For manager Sean O’Driscoll, appointed in January after Derek McInnes’ sacking, it’s been a tough start to life in the City hot seat. After failing to drag the club away from the foot of the Championship table, this summer has seen him have to contend with several key players leaving the club. Cole Skuse, who had been at the club for nine years and racked up almost 280 league games, fans favourite Jon Stead, and player of the year Tom Heaton stand out as the highest profile departures.
However, O’Driscoll has evoked a positive feeling towards the new season with some excellent additions to the previously depleted squad. Frank Fielding, a ‘keeper who was on England’s radar not too long ago, joins from Derby, whilst Aiden Flint, part of a Swindon side that reached the play-offs last term, and Derrick Williams, an Irish U21 international snapped up from Aston Villa, bulk up the defensive options. A swap deal that saw Paul Anderson depart for Ipswich and Jay Emmanuel-Thomas arrive has pleased both parties with City’s new signing looking to revitalise his career after a disappointing few seasons, whilst the talented winger Scott Wagstaff joins from Charlton. Youngster Jordan Wynter also joins, on a free from Arsenal.
With tricky winger Albert Adomah handing in a transfer request and striker Steven Davies subject to a bid from Blackpool, more rebuilding may need to be done, especially if Davies ops to join the Tangerines, which would leave options upfront at a minimum. However, with relatively large transfer fees expected to be paid for both players, O’Driscoll would have the resources to recover from the significant sales.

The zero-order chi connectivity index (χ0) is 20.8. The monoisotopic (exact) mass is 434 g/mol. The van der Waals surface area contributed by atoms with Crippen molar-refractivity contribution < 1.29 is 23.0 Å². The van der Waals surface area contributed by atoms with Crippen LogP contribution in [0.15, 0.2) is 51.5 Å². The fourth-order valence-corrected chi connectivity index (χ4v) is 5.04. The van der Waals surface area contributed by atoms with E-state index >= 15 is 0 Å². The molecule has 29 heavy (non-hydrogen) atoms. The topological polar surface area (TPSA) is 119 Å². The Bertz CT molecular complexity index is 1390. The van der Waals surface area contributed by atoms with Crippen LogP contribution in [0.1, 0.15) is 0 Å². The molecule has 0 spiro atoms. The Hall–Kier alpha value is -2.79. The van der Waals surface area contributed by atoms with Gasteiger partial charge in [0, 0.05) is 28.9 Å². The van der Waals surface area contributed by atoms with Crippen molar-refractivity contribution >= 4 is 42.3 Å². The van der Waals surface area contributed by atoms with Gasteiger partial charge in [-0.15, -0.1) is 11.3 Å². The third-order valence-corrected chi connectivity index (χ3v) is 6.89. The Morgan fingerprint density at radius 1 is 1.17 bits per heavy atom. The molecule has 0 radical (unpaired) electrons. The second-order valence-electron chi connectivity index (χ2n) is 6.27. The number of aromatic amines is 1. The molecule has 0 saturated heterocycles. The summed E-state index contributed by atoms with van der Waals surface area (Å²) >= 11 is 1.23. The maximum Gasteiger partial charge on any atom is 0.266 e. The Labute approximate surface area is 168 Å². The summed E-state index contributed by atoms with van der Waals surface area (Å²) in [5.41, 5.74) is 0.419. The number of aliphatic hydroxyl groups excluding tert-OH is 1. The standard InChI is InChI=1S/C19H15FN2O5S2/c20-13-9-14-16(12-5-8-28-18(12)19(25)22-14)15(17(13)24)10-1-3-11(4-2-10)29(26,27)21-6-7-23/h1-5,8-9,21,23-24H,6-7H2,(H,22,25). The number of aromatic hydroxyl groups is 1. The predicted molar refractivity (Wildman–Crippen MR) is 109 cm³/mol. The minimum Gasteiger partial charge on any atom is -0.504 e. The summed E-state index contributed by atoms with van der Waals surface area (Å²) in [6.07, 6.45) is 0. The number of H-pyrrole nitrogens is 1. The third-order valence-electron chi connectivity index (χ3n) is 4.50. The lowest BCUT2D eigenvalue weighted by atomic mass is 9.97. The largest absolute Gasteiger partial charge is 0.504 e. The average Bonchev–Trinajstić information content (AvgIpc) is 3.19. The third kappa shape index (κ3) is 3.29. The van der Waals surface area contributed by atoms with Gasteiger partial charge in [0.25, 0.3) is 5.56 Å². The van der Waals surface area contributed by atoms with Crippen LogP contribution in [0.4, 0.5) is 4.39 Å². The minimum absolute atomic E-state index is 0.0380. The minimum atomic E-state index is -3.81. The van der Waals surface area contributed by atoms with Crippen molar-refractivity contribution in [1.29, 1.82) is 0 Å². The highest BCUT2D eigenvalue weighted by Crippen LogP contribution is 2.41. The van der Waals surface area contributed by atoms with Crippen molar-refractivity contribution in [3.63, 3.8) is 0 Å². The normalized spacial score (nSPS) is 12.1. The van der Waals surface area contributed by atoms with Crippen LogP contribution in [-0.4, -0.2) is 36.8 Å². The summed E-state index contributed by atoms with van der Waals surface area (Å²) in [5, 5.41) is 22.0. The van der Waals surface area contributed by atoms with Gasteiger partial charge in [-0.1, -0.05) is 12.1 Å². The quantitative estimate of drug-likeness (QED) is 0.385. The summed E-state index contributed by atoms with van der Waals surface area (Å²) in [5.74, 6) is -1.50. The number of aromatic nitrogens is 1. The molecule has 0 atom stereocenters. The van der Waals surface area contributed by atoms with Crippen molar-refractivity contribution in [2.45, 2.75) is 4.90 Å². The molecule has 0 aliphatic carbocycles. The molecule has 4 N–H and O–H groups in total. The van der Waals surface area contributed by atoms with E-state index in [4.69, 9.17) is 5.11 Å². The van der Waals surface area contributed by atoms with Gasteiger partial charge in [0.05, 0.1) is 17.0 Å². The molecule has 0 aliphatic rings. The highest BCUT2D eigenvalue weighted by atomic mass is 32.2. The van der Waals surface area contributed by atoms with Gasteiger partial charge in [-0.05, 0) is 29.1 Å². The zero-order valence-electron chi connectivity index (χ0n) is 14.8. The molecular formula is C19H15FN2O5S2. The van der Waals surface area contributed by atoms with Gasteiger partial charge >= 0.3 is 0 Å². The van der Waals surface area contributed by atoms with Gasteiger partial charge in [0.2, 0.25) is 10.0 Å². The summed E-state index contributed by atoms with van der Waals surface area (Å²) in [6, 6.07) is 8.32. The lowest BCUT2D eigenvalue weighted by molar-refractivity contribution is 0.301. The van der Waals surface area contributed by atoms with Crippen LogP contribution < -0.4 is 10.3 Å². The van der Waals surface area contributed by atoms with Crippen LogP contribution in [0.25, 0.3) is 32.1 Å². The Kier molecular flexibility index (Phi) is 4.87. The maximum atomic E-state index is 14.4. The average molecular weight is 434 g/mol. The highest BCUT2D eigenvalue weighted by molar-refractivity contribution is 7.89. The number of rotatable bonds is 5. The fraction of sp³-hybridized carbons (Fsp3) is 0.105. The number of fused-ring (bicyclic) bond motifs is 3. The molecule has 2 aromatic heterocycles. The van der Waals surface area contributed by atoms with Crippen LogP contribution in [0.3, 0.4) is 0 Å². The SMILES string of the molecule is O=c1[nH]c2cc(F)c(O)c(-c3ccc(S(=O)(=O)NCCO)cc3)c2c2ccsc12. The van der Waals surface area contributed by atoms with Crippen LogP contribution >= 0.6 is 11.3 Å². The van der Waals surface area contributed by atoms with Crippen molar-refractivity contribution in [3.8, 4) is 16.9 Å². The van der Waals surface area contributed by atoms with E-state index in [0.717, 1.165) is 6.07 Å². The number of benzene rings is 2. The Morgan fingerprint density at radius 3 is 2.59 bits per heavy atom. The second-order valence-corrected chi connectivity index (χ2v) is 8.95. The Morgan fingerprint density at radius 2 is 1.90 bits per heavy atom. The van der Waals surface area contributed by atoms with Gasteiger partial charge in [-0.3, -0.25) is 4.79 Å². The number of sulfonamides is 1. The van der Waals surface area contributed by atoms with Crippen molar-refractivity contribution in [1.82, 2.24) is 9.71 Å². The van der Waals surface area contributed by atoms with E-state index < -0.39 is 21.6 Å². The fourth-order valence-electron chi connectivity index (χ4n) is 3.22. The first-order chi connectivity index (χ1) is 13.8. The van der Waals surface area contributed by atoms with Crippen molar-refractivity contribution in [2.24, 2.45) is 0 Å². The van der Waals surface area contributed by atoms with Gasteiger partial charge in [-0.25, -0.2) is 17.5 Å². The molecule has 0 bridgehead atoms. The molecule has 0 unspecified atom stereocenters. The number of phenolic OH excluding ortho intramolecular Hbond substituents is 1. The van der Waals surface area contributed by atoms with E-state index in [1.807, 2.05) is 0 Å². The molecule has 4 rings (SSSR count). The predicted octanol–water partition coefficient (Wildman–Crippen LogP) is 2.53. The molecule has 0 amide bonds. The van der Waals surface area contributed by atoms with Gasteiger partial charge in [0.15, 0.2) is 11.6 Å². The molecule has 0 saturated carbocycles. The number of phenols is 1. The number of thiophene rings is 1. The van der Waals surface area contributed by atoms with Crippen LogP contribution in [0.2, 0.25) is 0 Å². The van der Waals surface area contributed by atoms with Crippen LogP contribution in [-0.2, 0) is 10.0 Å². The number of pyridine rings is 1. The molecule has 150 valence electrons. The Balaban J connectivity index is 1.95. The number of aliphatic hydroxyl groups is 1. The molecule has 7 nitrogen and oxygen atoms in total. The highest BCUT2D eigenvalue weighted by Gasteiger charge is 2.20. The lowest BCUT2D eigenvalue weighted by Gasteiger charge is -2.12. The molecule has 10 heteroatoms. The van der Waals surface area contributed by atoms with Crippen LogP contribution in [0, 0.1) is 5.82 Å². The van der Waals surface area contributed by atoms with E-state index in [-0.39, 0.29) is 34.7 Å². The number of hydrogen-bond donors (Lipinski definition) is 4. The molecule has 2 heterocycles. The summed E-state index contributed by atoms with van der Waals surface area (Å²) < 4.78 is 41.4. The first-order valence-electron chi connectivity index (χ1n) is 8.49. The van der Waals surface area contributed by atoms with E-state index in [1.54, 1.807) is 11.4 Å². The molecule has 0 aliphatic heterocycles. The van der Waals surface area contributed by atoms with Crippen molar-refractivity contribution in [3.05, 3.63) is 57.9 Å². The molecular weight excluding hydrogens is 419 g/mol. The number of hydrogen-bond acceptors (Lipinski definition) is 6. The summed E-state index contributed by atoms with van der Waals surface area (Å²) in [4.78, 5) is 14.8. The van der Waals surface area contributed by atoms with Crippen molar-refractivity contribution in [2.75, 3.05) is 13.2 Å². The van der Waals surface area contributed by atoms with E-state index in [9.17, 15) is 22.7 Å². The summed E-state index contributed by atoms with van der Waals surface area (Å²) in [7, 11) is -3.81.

In addition to exciting youngsters, such as Bobby Reid, the likes of Sam Baldock and Greg Cunningham provide proving quality in a City squad that would appear to be one of the strongest in the division despite the major losses to the playing staff. I expect the Robins to be right up there come May. 5th
The Cumbrians are one of those sides that you could so easily forget exist; not a lot seems to happen at Brunton Park. One play-off appearance and a Football League Trophy win aside, Carlisle have spent their time yo-yoing between the higher and lower ends of League One without much drama, only once coming under any serious threat from relegation. It’s the sort of stress free mediocrity that fans of some clubs would do anything for.
But for United, they want a little bit more than just settling on what they already hold. A 17th placed finish last time out was seen as a huge disappointment following the 8th place of 2011/12. However, it’s difficult for the Cumbrians to compete. Isolated in the absolute north, a small core of fans and without the finances to hold on to their best strengthen, pushing for promotion is never going to be easy.
They’ll take inspiration from Yeovil Town, a similarly sized club who achieved promotion through the play-offs last season; it can be done.